Gold pushed to near record-highs by Gaddafi

With oil prices well above the century mark despite reassurances by Saudi Arabia that it is willing and able to offset any potential disruptions of the commodity arising out of the Libyan civil war, gold prices rose once again overnight and came to within 1% of their all-time record high. Certain ‘safe-haven’ currencies such as the yen, the Swiss franc, and the Norwegian kroner also received augmented bids as global investors scrambled for shelter while they watched the playing out of Mr. Gaddafi’s disturbing epilogue to his rule.

No need to mince words: the country that Mr. Gaddafi claims still contains “folks who love him” is in a de facto state of civil war. Several cities in Eastern Libya have fallen under the control of rebels and they are now seen advancing on Tripoli while footage from the Al-Jazeera network replays the images of summarily executed bodies belonging to those who refused to show their “love” for Mr. Gaddafi and chose not to shoot protesters. Unless outside military intervention or some covert operation removes the man from power, the climax of this ugly event is likely to become a replay of Comrade Ceausescu’s 1989 Romanian finale.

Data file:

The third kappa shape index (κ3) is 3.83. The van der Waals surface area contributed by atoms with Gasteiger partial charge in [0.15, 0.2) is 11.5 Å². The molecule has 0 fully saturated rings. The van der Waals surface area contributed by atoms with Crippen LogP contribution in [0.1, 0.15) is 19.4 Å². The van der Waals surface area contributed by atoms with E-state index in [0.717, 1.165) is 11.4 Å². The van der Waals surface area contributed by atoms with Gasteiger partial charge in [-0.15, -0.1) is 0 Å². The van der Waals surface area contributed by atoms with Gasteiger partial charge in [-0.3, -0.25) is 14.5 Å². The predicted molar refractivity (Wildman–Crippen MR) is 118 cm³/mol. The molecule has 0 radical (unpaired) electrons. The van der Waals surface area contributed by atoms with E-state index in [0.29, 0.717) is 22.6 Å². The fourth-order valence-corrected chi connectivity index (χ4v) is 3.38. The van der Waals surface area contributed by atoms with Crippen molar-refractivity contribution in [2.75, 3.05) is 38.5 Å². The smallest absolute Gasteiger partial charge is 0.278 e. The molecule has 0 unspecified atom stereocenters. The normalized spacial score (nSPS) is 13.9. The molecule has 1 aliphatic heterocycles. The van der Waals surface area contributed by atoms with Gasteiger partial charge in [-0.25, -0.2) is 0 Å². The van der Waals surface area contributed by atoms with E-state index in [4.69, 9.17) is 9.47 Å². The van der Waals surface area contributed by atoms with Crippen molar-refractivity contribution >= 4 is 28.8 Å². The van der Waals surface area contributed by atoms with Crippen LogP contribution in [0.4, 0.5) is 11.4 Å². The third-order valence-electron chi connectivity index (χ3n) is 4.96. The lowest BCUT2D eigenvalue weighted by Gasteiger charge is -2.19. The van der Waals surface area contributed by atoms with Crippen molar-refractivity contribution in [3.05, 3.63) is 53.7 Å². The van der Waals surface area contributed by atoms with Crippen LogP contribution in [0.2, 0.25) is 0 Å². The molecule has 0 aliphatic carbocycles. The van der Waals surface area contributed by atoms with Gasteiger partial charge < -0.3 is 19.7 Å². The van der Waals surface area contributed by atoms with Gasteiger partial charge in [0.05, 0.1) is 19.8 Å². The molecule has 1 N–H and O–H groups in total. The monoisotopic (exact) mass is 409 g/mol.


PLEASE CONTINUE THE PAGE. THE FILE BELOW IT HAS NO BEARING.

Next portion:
Gold spot prices opened with a $6.40 per ounce gain on Thursday, and they were quoted at $1,418.10 on the bid-side. Silver was off by 12 cents however, feeling the pressure of selling in the industrial and noble metals’ niche (see below). Platinum was down $11 to $1,771.00 the ounce, while palladium suffered an equal-sized loss and was quoted at $766.00 per troy ounce.

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